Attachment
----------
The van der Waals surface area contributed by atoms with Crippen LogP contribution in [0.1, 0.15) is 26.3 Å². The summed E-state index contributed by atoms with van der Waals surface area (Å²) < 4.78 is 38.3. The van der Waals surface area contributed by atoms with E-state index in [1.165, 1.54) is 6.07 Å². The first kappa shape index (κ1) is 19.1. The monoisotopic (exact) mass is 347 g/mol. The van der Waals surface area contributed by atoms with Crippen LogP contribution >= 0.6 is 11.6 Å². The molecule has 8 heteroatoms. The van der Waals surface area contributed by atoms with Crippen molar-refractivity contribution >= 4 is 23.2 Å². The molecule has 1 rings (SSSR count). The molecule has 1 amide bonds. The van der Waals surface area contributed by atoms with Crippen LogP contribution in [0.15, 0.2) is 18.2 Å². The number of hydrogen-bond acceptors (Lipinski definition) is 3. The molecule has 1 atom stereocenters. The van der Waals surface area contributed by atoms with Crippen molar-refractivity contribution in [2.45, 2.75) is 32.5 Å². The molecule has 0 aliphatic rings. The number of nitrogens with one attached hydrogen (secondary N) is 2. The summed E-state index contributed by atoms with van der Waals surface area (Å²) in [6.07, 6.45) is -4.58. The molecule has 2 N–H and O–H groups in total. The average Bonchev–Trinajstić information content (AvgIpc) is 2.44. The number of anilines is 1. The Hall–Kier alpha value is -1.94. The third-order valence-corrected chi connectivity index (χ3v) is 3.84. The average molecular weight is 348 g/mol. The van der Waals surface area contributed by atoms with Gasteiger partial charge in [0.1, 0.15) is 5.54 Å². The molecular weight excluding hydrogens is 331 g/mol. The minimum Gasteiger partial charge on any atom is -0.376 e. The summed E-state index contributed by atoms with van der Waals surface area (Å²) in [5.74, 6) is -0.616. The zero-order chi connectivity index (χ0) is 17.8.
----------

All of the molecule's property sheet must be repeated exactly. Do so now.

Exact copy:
The van der Waals surface area contributed by atoms with Crippen LogP contribution in [0.1, 0.15) is 26.3 Å². The summed E-state index contributed by atoms with van der Waals surface area (Å²) < 4.78 is 38.3. The van der Waals surface area contributed by atoms with E-state index in [1.165, 1.54) is 6.07 Å². The first kappa shape index (κ1) is 19.1. The monoisotopic (exact) mass is 347 g/mol. The van der Waals surface area contributed by atoms with Crippen LogP contribution >= 0.6 is 11.6 Å². The molecule has 8 heteroatoms. The van der Waals surface area contributed by atoms with Crippen molar-refractivity contribution >= 4 is 23.2 Å². The molecule has 1 rings (SSSR count). The molecule has 1 amide bonds. The van der Waals surface area contributed by atoms with Crippen LogP contribution in [0.15, 0.2) is 18.2 Å². The number of hydrogen-bond acceptors (Lipinski definition) is 3. The molecule has 1 atom stereocenters. The van der Waals surface area contributed by atoms with Crippen molar-refractivity contribution in [2.45, 2.75) is 32.5 Å². The molecule has 0 aliphatic rings. The number of nitrogens with one attached hydrogen (secondary N) is 2. The summed E-state index contributed by atoms with van der Waals surface area (Å²) in [6.07, 6.45) is -4.58. The molecule has 2 N–H and O–H groups in total. The average Bonchev–Trinajstić information content (AvgIpc) is 2.44. The number of anilines is 1. The Hall–Kier alpha value is -1.94. The third-order valence-corrected chi connectivity index (χ3v) is 3.84. The average molecular weight is 348 g/mol. The van der Waals surface area contributed by atoms with Gasteiger partial charge in [0.1, 0.15) is 5.54 Å². The molecular weight excluding hydrogens is 331 g/mol. The minimum Gasteiger partial charge on any atom is -0.376 e. The summed E-state index contributed by atoms with van der Waals surface area (Å²) in [5.74, 6) is -0.616. The zero-order chi connectivity index (χ0) is 17.8.